This is an unequivocal averment that Ms Evans has lost the opportunity of recovering an appropriate sum in damages from Mr Clancy. That, without more, implies that the Settlement of the Personal Injury Proceedings cannot be re-opened and that the opportunity of claiming more from Mr Clancy has been lost.
Obviously, if the Settlement is void, the opportunity of re-visiting the claim against Mr Clancy exists. Indeed, that is the very purpose of CPR Part 21.10 as described by the Supreme Court in Dunhill v. Burgin.
26. I conclude, therefore, that the Particulars of Claim contain mutually inconsistent averments as to the status of the Settlement. At one and the same time, it is averred that the Settlement was void and was not void. The Particulars of Claim (taking opportunity of the fact that Ms Evans’ capacity to conclude the settlement agreement is an open question, as yet undetermined by a court) assert at one and the same time an entitlement to damages presuming Ms Evans’ incapacity and a loss of opportunity predicated upon her capacity.
APPROBATION AND DISAPPROBATION
The judge then went on to consider the application of the pleading of a contradictory case.
27. A party may not, in a pleading approbate and disapprobate on the same issue. That is to say, the pleading cannot, if it is to stand, adopt inconsistent positions in relation to the same point. That is not to say that a party may not plead alternative positions: this is perfectly proper, provided each alternative is – on its own terms – consistent.
28. This is precisely the problem with the Particulars of Claim. Because no consistent position is pleaded in relation to the status of the Settlement, there is an uncertainty at the very heart of the Particulars of Claim that renders it embarrassing in the technical sense
of that term. More specifically:
(1) If it is Ms Evans’ case that the Settlement was properly concluded, i.e. that Ms Evans was not a protected party and the Settlement cannot be impugned as void by virtue of CPR Part 21.10, then:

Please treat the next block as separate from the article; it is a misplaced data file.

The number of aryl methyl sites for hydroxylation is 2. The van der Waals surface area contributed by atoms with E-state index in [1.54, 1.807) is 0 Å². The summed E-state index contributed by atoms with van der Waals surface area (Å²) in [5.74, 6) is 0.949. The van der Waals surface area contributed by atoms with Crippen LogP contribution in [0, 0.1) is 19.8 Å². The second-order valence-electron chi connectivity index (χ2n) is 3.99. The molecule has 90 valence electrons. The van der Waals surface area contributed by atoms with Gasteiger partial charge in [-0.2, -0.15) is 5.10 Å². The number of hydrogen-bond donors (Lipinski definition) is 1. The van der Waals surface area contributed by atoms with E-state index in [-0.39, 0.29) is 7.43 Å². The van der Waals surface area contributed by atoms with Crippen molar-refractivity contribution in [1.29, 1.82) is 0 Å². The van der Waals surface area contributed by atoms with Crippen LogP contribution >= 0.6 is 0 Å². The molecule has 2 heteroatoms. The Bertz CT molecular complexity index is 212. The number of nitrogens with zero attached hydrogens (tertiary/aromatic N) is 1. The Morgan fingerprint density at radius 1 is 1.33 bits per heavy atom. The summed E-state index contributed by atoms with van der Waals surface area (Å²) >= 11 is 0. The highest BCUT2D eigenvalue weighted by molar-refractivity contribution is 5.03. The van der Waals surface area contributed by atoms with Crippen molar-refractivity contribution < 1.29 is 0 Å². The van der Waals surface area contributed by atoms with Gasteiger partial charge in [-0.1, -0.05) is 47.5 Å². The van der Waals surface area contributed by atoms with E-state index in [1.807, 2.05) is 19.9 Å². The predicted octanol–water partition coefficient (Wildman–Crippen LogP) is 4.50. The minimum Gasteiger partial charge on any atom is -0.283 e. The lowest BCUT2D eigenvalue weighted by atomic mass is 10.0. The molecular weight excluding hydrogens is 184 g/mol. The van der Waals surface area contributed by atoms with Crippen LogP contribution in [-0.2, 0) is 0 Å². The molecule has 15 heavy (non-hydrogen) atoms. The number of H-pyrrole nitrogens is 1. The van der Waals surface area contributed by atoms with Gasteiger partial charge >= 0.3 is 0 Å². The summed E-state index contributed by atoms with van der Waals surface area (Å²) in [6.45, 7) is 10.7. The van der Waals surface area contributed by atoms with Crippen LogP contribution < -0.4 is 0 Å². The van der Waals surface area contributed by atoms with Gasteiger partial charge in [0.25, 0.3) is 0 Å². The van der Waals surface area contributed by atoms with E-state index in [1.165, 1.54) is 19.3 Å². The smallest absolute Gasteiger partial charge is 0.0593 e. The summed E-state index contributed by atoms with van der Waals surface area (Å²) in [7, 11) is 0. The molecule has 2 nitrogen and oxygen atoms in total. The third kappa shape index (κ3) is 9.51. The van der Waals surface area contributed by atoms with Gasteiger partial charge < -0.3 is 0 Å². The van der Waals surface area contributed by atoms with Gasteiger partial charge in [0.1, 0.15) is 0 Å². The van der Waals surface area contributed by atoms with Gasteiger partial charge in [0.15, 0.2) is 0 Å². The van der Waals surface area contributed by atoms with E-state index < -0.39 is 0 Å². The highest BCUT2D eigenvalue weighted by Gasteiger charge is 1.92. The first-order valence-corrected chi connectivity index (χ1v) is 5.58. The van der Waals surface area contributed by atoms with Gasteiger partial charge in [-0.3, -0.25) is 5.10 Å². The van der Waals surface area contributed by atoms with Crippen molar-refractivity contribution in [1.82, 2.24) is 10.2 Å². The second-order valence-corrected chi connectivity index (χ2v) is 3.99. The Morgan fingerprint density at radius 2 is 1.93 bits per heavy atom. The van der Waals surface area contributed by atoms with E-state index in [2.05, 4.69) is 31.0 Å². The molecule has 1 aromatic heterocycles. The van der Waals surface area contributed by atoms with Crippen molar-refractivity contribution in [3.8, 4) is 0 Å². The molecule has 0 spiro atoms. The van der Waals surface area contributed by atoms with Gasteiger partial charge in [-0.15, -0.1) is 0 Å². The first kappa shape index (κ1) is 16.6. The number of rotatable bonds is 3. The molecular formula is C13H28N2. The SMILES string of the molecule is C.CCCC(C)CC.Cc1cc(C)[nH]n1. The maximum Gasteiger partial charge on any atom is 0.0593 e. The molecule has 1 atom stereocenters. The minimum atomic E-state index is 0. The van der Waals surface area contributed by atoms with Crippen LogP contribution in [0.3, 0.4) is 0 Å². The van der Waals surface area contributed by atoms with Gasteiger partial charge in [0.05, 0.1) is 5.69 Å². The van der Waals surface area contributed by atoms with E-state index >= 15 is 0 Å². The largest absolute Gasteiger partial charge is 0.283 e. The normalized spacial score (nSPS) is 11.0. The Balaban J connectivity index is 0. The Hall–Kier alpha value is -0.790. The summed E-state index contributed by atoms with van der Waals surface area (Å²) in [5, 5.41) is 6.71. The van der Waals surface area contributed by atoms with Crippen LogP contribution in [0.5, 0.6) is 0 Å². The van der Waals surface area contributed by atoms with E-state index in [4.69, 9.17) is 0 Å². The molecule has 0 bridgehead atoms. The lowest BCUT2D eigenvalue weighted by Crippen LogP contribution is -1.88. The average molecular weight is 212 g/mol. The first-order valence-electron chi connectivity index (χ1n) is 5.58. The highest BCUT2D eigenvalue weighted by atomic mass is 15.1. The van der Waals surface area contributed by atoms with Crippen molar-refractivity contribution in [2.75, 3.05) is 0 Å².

(a) The averments alleging a negligent failure to investigate her capacity cannot be made in their present form. They are improper because they cannot be
causative of loss or damage.
(b) The averments of loss and damage, insofar as they turn on (a lack of) capacity also cannot survive in their present form. It may be that a distinction can be drawn between Ms Evans’ capacity to enter into the settlement of the Personal Injury Proceedings and her lack of capacity to conduct her other financial affairs, but that distinction would have to be carefully and properly pleaded, if it were to be made.
Ms Evans would, in making clear that the Settlement was concluded with capacity, obviously be entitled to any settlement undervalue arising because of the
negligence of the defendants. But she would not be entitled (as I have said) to damages calcuated by reference to her lack of capacity. She would expose herself
to contentions that she understood exactly what she was doing and that there was no negligence at all on the part of the defendants. How far those contentions would succeed, I cannot say: but the defendants would at least know the true nature of the case being pleaded against them, and be able to meet that case in their own defence.
(2) If, on the other hand, it is Ms Evans’ case that the Settlement was void because Ms Evans was a protected party, then I do not consider that paragraph 33 of the Particulars of Claim can stand. As was stated in paragraph 24(2) above, the entirety of Ms Evans’ particulars of loss and damage are predicated upon a lost opportunity (the opportunity of recovering more money in settlement of the Personal Injury Proceedings than was in fact recovered) that does not, on this case, exist because the settlement of the Personal Injury Proceedings is alleged to be void and (on that premiss) those proceedings can be revived at any time.
It was suggested that Ms Evans’ failure to re-open the Personal Injury Proceedings was properly seen as a failure on her part to mitigate her loss. I do not accept this. Ms Evans’ pleaded case is the loss of an opportunity that has not been lost. Whether Proceedings is neither here nor there. In short, this is not a question of failure to mitigate. I consider that this is an instance where, on the face of the pleading, Ms Evans has failed to plead actionable damage caused by an alleged breach of duty.
The judge did not strike out the claim in full but gave the claimant an opportunity to replead her case so as to plead that the settlement was valid. In the event of there being no application then the case would stand struck out.
“The Janus-faced approach that Ms Evans’ claim takes in relation to the Settlement – at one and the same time asserting its voidness and its validity – means that an order simply striking out the claim would be inappropriate.”
The PI Focus report states that the claimant elected not to amend her case and the claim was struck out.